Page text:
Facebook, Twitter, social media is built for sharing anything. Including terror.

The devastating news that poured in this morning as I woke of a terror attack on innocent civilians, it was difficult to believe. As I write this, forty nine people have been killed and more than 20 others seriously injured in shootings at two mosques in the Christchurch, New Zealand.

The man identified himself as 28-year-old Australian-born Brenton Tarrant.

Dressed in a military-style, camouflage outfit, and carrying an automatic rifle he started shooting people in the Al Noor mosque after 1.40pm local time (12.40am GMT) and live streamed the whole thing on Facebook Live, while thousands watched.

Around the world, the footage has now been re-watched over and over, with major news outlets in the UK including the Mirror and Daily Mail re-posting the footage for readers to see.

How was this allowed to happen, stream, and stay online? Well, let’s go back to a quote from Mark Zuckerberg, in 2007.

“We don’t check what people say before they say it, and frankly, I don’t think society should want us to. Freedom means you don’t have to ask for permission first, and by default, you can say what you want.”

Is that right? Is that really the excuse of Facebook for literally streaming, and promoting terrorism via giving it a place on it’s platform. Well, it isn’t really good enough.

As a global platform – Facebook has a right to protect citizens, it has a right, and has the moral obligation to block offensive, dangerous and life-ending content.

“New Zealand Police alerted us to a video on Facebook shortly after the livestream commenced and we removed both the shooter’s Facebook account and the video,” said Mia Garlick, a Facebook representative in New Zealand.

“We’re also removing any praise or support for the crime and the shooter or shooters as soon as we’re aware. We will continue working directly with New Zealand Police as their response and investigation continues.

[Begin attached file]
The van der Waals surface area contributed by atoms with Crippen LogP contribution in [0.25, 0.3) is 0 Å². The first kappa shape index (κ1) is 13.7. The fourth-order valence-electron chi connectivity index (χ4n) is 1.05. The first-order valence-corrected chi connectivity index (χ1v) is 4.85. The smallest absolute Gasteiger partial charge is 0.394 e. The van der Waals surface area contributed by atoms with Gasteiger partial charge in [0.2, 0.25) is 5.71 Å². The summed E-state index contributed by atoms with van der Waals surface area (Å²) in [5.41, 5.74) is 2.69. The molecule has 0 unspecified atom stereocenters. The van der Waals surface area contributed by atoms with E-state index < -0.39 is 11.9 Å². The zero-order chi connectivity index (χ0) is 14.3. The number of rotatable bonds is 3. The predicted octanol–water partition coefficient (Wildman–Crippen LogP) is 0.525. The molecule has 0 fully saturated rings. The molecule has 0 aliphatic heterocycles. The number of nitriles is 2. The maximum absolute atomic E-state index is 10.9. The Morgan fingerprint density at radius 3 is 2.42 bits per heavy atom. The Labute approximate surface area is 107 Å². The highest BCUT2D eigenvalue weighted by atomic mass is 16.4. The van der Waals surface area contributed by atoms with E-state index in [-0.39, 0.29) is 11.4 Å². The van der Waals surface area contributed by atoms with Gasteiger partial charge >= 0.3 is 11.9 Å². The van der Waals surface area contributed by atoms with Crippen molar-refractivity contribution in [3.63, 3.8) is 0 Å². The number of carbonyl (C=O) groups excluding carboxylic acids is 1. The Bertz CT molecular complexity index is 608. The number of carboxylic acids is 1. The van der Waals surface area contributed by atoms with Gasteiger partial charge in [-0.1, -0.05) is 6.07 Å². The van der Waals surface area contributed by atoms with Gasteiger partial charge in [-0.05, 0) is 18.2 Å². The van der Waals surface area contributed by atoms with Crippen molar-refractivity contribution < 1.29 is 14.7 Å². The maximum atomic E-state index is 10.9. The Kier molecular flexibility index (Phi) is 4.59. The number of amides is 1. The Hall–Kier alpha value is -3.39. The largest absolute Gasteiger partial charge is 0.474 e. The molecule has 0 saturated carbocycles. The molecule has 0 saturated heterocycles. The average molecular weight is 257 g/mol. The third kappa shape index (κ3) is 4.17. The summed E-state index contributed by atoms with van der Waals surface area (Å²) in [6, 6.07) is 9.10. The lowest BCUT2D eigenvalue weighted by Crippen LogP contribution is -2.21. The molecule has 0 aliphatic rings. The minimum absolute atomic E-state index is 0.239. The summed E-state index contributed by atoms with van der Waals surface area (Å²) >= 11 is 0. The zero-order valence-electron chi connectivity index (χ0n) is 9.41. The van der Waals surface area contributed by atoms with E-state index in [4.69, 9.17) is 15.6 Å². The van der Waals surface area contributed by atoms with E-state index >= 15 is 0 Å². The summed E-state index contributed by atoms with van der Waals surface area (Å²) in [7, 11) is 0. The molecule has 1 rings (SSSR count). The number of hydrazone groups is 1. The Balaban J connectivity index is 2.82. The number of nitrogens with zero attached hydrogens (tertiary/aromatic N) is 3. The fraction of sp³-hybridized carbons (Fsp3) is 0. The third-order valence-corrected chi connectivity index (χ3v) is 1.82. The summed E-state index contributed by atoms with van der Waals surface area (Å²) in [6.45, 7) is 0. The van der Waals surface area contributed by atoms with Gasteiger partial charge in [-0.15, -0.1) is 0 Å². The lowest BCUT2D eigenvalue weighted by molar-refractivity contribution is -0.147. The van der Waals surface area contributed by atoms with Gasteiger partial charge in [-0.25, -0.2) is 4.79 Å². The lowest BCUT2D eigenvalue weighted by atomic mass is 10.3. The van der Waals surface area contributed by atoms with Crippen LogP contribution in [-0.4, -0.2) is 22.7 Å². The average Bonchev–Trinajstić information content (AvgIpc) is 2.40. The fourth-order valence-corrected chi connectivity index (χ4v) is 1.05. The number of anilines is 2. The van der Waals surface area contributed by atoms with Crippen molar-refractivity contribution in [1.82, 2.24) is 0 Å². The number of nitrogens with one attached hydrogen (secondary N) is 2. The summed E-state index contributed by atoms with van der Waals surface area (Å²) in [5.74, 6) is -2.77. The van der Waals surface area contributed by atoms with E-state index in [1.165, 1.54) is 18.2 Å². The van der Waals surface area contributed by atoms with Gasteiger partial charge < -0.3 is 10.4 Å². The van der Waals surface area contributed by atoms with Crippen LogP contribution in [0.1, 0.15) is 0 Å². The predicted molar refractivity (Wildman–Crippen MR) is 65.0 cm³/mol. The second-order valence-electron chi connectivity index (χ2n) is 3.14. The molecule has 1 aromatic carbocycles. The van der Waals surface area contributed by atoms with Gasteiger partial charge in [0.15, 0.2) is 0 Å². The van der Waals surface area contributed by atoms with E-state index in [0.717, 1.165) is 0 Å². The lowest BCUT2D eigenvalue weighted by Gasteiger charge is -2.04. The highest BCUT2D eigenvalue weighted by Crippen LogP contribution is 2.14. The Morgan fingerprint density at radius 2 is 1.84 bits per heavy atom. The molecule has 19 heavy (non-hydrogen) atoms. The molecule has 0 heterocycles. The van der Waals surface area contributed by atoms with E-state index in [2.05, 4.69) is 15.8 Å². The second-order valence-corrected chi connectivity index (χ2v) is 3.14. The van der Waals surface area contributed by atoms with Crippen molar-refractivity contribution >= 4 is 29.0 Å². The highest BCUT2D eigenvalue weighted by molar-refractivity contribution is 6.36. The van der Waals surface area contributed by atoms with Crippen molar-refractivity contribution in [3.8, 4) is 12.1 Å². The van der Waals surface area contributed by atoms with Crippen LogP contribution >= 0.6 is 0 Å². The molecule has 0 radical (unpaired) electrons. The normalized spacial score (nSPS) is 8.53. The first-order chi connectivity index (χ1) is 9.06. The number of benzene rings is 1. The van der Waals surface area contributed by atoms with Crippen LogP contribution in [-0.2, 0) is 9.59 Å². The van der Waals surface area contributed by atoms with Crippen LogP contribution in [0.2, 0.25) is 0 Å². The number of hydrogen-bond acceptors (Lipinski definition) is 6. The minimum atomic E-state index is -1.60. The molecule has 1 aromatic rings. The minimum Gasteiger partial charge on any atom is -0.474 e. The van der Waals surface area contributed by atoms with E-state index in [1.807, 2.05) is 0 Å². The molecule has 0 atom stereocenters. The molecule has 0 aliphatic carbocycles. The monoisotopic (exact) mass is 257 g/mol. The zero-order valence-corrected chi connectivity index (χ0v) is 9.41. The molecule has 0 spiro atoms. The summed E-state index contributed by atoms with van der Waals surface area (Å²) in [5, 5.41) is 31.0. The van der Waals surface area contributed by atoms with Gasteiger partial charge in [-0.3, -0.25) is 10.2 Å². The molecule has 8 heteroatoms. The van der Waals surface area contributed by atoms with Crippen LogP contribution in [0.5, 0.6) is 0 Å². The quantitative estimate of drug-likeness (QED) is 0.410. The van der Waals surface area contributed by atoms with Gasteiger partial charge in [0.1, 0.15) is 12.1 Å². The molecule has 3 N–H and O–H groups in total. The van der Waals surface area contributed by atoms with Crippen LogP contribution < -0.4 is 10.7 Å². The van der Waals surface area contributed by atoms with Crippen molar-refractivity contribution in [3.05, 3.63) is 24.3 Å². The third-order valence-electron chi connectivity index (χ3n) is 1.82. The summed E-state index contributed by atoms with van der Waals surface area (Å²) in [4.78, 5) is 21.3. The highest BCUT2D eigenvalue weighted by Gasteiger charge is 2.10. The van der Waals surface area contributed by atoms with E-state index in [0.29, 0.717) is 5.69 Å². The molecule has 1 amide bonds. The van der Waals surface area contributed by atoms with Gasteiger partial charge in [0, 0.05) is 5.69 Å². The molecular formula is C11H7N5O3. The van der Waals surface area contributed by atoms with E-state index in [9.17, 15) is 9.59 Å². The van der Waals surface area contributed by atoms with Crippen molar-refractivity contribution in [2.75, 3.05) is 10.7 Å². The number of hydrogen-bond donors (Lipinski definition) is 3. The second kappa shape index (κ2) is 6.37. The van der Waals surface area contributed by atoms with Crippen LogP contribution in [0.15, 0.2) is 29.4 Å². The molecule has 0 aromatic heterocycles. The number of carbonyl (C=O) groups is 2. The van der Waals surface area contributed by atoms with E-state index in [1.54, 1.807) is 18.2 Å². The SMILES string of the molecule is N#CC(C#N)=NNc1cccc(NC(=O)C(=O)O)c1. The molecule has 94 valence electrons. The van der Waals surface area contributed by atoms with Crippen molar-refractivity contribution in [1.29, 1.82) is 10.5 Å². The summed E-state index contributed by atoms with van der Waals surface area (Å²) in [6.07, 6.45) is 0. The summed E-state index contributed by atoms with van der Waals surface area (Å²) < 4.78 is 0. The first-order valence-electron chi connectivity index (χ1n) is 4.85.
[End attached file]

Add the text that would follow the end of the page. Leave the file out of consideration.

“Our hearts go out to the victims, their families and the community affected by this horrendous act.” So… Facebook IS checking what people are saying? Well it seems as and when they will, but not when we need them to protect us.

And it isn’t just Facebook. Days before the attack, the Twitter handle @brentontarrant tweeted pictures of one of the guns apparently later used in the attacks.

It was covered in white lettering, featuring the names of others who had committed race- or religion-based killings. It included the phrase: “Here’s Your Migration Compact.”

The photo uploaded appeared on the suspect’s since-deleted Twitter account. Yes, since deleted… But not picked up on Wednesday, Thursday or Friday.

YouTube has also been quick to remove content today adding “Our hearts are broken over today’s terrible tragedy in New Zealand. Please know we are working vigilantly to remove any violent footage.”

But how can the footage go live, stay live and be posted in the first place? Content like this should not have a place on social media, the same way it shouldn’t have a place in society.

If we really want platforms that open us positive debate, conversation and content… we have to be able to control what this content looks like.

Algorithms aren’t clever enough to pick this up currently, while actual take down requests are managed by real people – and not enough people.

If Facebook, and other social platforms, are to take these events seriously they need to put their huge sums of money where their mouths are… and provide real change.

The events of today add to a growing trend of social media-promoted terror. Action must be taken, and we must rally to see change.